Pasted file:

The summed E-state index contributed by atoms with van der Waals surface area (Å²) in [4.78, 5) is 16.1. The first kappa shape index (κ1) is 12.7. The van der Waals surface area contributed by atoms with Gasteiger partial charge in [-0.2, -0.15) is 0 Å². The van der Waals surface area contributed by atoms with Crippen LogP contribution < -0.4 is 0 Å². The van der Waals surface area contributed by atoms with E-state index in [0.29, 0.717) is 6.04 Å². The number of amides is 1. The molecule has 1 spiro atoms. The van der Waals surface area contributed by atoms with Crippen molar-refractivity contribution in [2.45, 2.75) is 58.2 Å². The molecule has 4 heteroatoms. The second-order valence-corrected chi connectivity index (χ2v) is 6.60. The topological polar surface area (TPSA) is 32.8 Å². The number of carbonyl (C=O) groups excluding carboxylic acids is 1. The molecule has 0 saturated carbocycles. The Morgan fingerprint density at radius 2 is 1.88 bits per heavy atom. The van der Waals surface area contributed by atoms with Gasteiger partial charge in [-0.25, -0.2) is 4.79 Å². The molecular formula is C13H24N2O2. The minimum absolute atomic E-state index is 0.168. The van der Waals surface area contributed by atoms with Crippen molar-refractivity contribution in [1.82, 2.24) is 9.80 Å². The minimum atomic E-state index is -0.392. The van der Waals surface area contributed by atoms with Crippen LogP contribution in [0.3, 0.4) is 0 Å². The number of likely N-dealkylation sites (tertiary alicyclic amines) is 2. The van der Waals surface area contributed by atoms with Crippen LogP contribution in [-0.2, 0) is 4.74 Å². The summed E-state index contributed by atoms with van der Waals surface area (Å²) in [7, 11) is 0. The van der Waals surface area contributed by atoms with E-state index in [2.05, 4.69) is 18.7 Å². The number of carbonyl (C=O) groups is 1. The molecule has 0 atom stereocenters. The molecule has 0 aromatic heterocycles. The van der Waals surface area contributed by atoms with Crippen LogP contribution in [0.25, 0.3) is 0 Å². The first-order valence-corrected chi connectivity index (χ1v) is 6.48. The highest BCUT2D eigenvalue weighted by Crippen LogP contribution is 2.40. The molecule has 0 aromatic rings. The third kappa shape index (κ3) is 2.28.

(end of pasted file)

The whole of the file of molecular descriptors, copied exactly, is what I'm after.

The summed E-state index contributed by atoms with van der Waals surface area (Å²) in [4.78, 5) is 16.1. The first kappa shape index (κ1) is 12.7. The van der Waals surface area contributed by atoms with Gasteiger partial charge in [-0.2, -0.15) is 0 Å². The van der Waals surface area contributed by atoms with Crippen LogP contribution < -0.4 is 0 Å². The van der Waals surface area contributed by atoms with E-state index in [0.29, 0.717) is 6.04 Å². The number of amides is 1. The molecule has 1 spiro atoms. The van der Waals surface area contributed by atoms with Crippen molar-refractivity contribution in [2.45, 2.75) is 58.2 Å². The molecule has 4 heteroatoms. The second-order valence-corrected chi connectivity index (χ2v) is 6.60. The topological polar surface area (TPSA) is 32.8 Å². The number of carbonyl (C=O) groups excluding carboxylic acids is 1. The molecule has 0 saturated carbocycles. The Morgan fingerprint density at radius 2 is 1.88 bits per heavy atom. The van der Waals surface area contributed by atoms with Gasteiger partial charge in [-0.25, -0.2) is 4.79 Å². The molecular formula is C13H24N2O2. The minimum absolute atomic E-state index is 0.168. The van der Waals surface area contributed by atoms with Crippen molar-refractivity contribution in [1.82, 2.24) is 9.80 Å². The minimum atomic E-state index is -0.392. The van der Waals surface area contributed by atoms with Crippen LogP contribution in [0.3, 0.4) is 0 Å². The number of likely N-dealkylation sites (tertiary alicyclic amines) is 2. The van der Waals surface area contributed by atoms with Crippen LogP contribution in [-0.2, 0) is 4.74 Å². The summed E-state index contributed by atoms with van der Waals surface area (Å²) in [7, 11) is 0. The van der Waals surface area contributed by atoms with E-state index in [2.05, 4.69) is 18.7 Å². The number of carbonyl (C=O) groups is 1. The molecule has 0 atom stereocenters. The molecule has 0 aromatic heterocycles. The van der Waals surface area contributed by atoms with Crippen LogP contribution in [0.25, 0.3) is 0 Å². The first-order valence-corrected chi connectivity index (χ1v) is 6.48. The highest BCUT2D eigenvalue weighted by Crippen LogP contribution is 2.40. The molecule has 0 aromatic rings. The third kappa shape index (κ3) is 2.28.